Ultium Cells and Li-Cycle enter recycling cooperation

Ultium Cells, the battery cell joint venture between General Motors and LG Energy Solution, has partnered with Li-Cycle to recycle “up to 100 per cent” of material waste from battery cell manufacturing in the future.

The cooperation between Ultium Cells and Li-Cycle includes battery cell production at the Ultium Cells plant in Lordstown, Ohio, where the cells for the electric cars based on GM’s electric platform are manufactured. Ultium battery cells form the backbone of the US carmaker’s electric transition. Ultium Cells is planning a second cell factory near the GM plant in Spring Hill, Tennessee. It is not yet known whether the recycling agreement will be extended to this location.

Li-Cycle and the joint venture between General Motors & LG Energy Solution want to start the new recycling process this year. It should be possible to recycle materials such as cobalt, nickel, lithium, graphite, copper, manganese and aluminium. According to General Motors, 95 per cent of these materials should be able to be extracted in such high quality that they can be used for the production of new batteries or for “adjacent” industries. Later, all materials should reusable.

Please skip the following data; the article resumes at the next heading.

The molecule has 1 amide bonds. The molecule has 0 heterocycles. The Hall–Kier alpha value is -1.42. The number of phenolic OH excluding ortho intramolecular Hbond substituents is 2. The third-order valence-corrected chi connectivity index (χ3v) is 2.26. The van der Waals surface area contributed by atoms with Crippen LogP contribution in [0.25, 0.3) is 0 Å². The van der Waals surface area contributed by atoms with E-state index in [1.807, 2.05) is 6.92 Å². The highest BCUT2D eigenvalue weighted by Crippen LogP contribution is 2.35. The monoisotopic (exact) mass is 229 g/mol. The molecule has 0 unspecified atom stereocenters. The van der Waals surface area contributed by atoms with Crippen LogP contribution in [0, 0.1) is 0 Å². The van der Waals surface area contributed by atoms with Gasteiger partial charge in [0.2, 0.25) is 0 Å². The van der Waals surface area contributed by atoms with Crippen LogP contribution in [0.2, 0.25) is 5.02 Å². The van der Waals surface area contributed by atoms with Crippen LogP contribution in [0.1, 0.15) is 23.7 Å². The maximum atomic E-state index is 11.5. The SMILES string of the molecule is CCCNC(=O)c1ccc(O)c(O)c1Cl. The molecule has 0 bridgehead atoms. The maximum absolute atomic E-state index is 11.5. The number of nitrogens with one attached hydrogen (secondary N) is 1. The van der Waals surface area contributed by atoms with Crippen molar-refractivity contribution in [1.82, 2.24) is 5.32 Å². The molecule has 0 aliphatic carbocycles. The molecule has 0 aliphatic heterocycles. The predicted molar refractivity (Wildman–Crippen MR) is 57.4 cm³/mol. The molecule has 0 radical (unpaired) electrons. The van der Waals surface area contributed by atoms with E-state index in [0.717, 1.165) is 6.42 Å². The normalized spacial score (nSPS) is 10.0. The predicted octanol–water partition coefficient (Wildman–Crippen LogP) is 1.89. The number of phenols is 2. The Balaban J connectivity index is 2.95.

This is a hydrometallurgical process; Volkswagen and Volvo also rely on this principle. In this process, the crushed battery components are treated with chemicals to recover the materials. In contrast to pyrometallurgical processes – i.e., roughly speaking, melting down the battery – not only can more materials of better quality be obtained, but greenhouse gas emissions are also significantly lower.

Ajay Kochhar, president and CEO and co-founder of Li-Cycle, sees the process not only as an important contribution to waste reduction but also as a “sustainable alternative to mining” as a source of raw materials. “Our efforts with Ultium Cells LLC will be instrumental in redirecting battery manufacturing scrap from landfills and returning a substantial amount of valuable battery-grade materials back into the battery supply chain,” says Kochhar.

As part of its Zero Waste initiative, GM aims to divert more than 90 per cent of manufacturing waste away from both landfills and incineration by 2025. “Now, we’re going to work closely with Ultium Cells and Li-Cycle to help the industry get even better use out of the materials,” says Ken Morris, GM vice president of electric and autonomous vehicles.

gm.com, businesswire.com


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